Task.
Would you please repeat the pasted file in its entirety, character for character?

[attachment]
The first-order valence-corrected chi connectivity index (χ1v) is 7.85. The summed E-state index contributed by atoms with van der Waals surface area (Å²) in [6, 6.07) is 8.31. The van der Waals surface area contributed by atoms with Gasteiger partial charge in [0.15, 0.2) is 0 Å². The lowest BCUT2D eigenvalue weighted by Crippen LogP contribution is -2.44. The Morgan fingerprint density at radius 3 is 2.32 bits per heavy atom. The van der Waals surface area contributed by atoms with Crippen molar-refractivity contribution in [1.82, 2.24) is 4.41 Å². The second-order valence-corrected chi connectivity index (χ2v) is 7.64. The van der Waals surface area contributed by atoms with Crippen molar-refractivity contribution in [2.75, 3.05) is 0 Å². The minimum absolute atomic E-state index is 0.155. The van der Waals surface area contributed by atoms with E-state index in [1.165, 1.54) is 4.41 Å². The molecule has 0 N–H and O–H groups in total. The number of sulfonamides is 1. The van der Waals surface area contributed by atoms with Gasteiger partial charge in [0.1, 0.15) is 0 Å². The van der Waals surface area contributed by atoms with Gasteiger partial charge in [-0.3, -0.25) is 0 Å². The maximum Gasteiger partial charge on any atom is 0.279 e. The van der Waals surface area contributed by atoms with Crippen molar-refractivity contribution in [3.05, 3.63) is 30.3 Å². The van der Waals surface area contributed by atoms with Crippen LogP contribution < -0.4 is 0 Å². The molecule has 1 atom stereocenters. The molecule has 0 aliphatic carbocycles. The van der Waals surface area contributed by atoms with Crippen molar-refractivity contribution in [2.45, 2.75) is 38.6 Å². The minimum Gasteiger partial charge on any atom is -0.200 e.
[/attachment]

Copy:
The first-order valence-corrected chi connectivity index (χ1v) is 7.85. The summed E-state index contributed by atoms with van der Waals surface area (Å²) in [6, 6.07) is 8.31. The van der Waals surface area contributed by atoms with Gasteiger partial charge in [0.15, 0.2) is 0 Å². The lowest BCUT2D eigenvalue weighted by Crippen LogP contribution is -2.44. The Morgan fingerprint density at radius 3 is 2.32 bits per heavy atom. The van der Waals surface area contributed by atoms with Crippen molar-refractivity contribution in [1.82, 2.24) is 4.41 Å². The second-order valence-corrected chi connectivity index (χ2v) is 7.64. The van der Waals surface area contributed by atoms with Crippen molar-refractivity contribution in [2.75, 3.05) is 0 Å². The minimum absolute atomic E-state index is 0.155. The van der Waals surface area contributed by atoms with E-state index in [1.165, 1.54) is 4.41 Å². The molecule has 0 N–H and O–H groups in total. The number of sulfonamides is 1. The van der Waals surface area contributed by atoms with Gasteiger partial charge in [0.1, 0.15) is 0 Å². The van der Waals surface area contributed by atoms with Gasteiger partial charge in [-0.3, -0.25) is 0 Å². The maximum Gasteiger partial charge on any atom is 0.279 e. The van der Waals surface area contributed by atoms with Crippen molar-refractivity contribution in [3.05, 3.63) is 30.3 Å². The van der Waals surface area contributed by atoms with Crippen LogP contribution < -0.4 is 0 Å². The molecule has 1 atom stereocenters. The molecule has 0 aliphatic carbocycles. The van der Waals surface area contributed by atoms with Crippen molar-refractivity contribution in [2.45, 2.75) is 38.6 Å². The minimum Gasteiger partial charge on any atom is -0.200 e.